Business case: A business case is used to obtain management commitment and/or approval for investment in a change to a business or service. The business case provides a framework for planning and management of the business change. The ongoing viability of a project or programme will be monitored against the business case.
Business plan: A business plan is a written document that describes a business, its objectives, its strategies, the market it is in and its financial forecasts. It has many functions, from securing external funding to delivering and measuring success within your business. (Source: Business Link)
Co-design*: An approach that ensures all stakeholders are involved in the design of service, particularly service users.
Commissioning*: The cycle of assessing the needs of people in an area, designing and then capturing appropriate outcomes.
Community Interest Company: A limited company, with special additional features, created for the use of people who want to conduct a business or other activity for community benefit, and not purely for private advantage. This is achieved by a “community interest test” and “asset lock”, which ensures that the CIC is established for community purposes and the assets and profits are dedicated to these purposes. Registration of a company as a CIC has to be approved by the Regulator who also has a continuing monitoring and enforcement role. (Source: CIC Regulator)
Cooperative*: An autonomous association of persons united voluntarily to meet their common economic, social and cultural needs and aspirations through a jointly owned and democratically controlled enterprise.
Co-production*: An approach that focuses on delivering public services in an equal and reciprocal relationship between professionals, service users, their families and their neighbours. Where activities are co-produced in this way, both services and neighbourhoods become far more effective agents of change.
Mutual*: Organisations that are owned by, and run for the benefit of, their current and future members. Mutuals take many forms and operate in a wide range of business and social environments. Most people recognise mutuals through one or more of the long established building societies, co-operatives, friendly societies and mutual insurers. However the sector comprises many more types of organisations – some large and well established like housing associations, clubs and employee-owned businesses to smaller, specialist bodies such as credit unions, football supporter trusts and community mutuals.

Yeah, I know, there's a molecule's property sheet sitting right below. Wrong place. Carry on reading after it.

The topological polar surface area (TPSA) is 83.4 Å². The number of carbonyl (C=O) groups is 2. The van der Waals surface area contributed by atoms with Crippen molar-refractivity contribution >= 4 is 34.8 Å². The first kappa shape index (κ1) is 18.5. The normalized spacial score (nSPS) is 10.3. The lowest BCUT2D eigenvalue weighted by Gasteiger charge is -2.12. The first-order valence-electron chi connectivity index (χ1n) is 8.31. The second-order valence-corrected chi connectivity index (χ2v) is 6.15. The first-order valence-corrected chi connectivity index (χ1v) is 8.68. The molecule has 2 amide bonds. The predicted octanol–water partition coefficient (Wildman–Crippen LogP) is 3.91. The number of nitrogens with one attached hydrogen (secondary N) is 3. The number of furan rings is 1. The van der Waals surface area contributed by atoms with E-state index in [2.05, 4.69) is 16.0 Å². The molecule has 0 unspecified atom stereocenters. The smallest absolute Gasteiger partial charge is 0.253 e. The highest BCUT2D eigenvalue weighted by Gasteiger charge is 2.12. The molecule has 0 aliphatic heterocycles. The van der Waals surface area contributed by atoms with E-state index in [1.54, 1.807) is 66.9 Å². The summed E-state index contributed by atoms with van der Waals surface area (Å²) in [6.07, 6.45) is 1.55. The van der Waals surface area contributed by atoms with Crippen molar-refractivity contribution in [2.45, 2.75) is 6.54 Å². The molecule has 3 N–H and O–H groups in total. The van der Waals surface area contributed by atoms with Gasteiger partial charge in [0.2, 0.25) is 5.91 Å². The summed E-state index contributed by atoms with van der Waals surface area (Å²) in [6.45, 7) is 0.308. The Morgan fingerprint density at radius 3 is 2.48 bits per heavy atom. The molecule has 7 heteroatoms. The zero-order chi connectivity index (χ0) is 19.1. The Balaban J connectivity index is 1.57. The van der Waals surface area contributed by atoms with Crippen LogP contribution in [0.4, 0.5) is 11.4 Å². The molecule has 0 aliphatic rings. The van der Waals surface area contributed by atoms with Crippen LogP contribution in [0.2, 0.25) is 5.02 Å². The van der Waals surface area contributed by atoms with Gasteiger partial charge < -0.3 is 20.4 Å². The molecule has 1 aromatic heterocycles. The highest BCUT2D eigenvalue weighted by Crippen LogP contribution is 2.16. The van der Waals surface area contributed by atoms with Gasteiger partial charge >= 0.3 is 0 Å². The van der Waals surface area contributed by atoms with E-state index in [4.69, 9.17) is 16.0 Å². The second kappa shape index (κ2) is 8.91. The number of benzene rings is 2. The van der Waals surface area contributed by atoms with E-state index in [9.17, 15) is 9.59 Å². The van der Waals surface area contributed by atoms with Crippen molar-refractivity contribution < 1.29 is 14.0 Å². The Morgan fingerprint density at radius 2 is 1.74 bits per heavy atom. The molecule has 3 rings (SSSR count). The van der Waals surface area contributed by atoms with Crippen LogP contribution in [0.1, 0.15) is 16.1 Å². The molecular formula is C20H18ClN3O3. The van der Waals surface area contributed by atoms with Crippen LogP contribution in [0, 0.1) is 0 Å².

Public services*: Services that are provided either directly by state agencies (which includes Lambeth Council) or via alternative providers (which could include a range of different organisations drawn from the third sector or private sector – such as social enterprises, cooperatives, faith groups, community and/or voluntary groups, local businesses or larger companies). A service can be defined as a “public service” if there is a social consensus (usually expressed through democratic elections) that it should be available to all citizens, regardless of income or personal circumstances.
Sectional capture: When certain sections of a community take over at the expense of others. In practice, this may take the form of dominating discussion or consultation, often in the process silencing others. Also referred to as community capture.
Social enterprise: A business with primarily social objectives whose surpluses are principally reinvested for that purpose in the business or in the community, rather than being driven by the need to maximise profit for shareholders and owners. (Source: Business Link)
Third sector: Non-governmental organisations that are value driven and which principally reinvest their surpluses to further social, environmental or cultural objectives. It includes voluntary and community organisations, charities, social enterprises, cooperatives and mutuals. (Source: Transitions, Social Enterprise London)
Time banking*: A scheme that allows people to earn time credits for each hour given in helping other individuals in their local community, working on a project or working for an organisation. In return for their help they can use the time credits for rewards, either financial or non-financial.
Definitions marked with * have been taken from the glossary in Sharing Power: A new settlement between citizens and the state.